On MSNBC’s Morning Joe today, Steven Rattner discussed the implications of rising interest rates on would-be homeowners, the stock market, and federal borrowing.
Over the past year, the average rate on new 30 year mortgages has risen by a full percentage point, from just over 4% to just over 5%. That puts the cost of a new mortgage at the highest rate since early 2011. The increase has been largely driven by a similar rise in rates on US Treasuries.
As a result, the housing market has already begun to soften. Existing home sales have fallen 6.6% from November 2017 and the sales of new homes have fallen even faster, by 11.6%. New housing starts and homebuilder sentiment has similarly declined.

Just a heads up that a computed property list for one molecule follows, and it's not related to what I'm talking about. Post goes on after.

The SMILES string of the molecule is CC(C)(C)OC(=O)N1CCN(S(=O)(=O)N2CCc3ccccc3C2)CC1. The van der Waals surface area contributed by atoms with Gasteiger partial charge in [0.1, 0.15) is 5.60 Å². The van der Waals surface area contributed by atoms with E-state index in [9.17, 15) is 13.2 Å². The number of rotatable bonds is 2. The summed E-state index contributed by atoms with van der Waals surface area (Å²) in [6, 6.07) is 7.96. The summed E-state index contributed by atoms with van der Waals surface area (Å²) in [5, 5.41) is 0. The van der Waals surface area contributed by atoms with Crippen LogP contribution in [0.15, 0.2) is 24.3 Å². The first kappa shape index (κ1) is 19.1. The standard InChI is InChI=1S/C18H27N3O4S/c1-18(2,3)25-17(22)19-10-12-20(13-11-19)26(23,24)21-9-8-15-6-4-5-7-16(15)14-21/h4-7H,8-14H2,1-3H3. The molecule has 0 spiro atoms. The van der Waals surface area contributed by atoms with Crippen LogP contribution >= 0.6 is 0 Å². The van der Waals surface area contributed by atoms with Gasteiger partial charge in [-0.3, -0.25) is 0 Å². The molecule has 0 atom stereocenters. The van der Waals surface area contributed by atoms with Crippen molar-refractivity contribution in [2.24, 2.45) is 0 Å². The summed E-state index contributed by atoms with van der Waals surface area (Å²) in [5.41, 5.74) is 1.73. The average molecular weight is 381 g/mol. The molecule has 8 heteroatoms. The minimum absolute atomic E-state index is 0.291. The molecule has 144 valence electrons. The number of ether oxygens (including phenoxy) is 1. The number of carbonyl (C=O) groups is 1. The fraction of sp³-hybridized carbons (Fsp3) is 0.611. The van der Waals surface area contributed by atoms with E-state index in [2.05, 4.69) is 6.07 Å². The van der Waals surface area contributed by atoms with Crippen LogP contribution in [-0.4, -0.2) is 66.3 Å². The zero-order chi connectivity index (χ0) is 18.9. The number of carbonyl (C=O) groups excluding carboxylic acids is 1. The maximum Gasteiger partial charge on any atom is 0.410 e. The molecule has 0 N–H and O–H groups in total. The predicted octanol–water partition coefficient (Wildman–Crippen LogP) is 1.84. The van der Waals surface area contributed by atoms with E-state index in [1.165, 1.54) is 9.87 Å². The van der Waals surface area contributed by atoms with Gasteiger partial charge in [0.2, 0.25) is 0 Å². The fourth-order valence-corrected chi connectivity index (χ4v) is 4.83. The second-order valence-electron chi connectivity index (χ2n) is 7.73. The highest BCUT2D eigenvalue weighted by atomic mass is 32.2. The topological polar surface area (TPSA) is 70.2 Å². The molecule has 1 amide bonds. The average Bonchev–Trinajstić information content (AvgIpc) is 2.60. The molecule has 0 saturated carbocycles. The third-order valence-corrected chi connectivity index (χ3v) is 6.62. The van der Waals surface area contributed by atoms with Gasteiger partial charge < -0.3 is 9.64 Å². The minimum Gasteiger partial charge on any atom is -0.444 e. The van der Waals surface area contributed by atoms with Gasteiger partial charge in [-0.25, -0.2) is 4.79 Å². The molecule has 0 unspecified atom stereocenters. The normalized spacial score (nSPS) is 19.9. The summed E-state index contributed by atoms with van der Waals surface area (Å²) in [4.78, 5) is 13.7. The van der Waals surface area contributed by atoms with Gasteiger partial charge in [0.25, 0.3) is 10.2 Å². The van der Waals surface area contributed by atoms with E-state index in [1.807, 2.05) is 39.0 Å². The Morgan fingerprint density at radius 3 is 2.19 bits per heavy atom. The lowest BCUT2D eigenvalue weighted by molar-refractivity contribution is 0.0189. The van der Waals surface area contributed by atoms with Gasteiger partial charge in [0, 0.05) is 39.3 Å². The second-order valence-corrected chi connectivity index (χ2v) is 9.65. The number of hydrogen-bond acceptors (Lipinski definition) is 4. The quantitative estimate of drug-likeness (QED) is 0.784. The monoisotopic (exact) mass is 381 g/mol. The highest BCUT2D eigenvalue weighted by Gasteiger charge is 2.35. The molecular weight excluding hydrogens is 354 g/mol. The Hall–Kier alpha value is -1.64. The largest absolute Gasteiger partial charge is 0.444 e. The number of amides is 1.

Interest rates normally rise later in the recovery cycle but the recent increase has been unusually fast and is due, at least in part, to rising federal borrowing. In the past 12 months, the government borrowed just over $1 trillion of new funds, almost exactly double what it borrowed in the preceding 12 months. And that high level is projected to remain indefinitely.
As a result of these two factors, the government’s interest costs have begun to rise and are projected to increase more steeply. While the government deficit has been rising, its interest expense has remained relatively stable (until now) because rates were low. But now, interest expense will become a bigger cost for the government than Medicaid in 2020 and by 2023, interest expense is projected to be higher than the entire cost of our military budget.
(Fun fact: our federal interest expense is now larger than the entire GDP of Belgium.)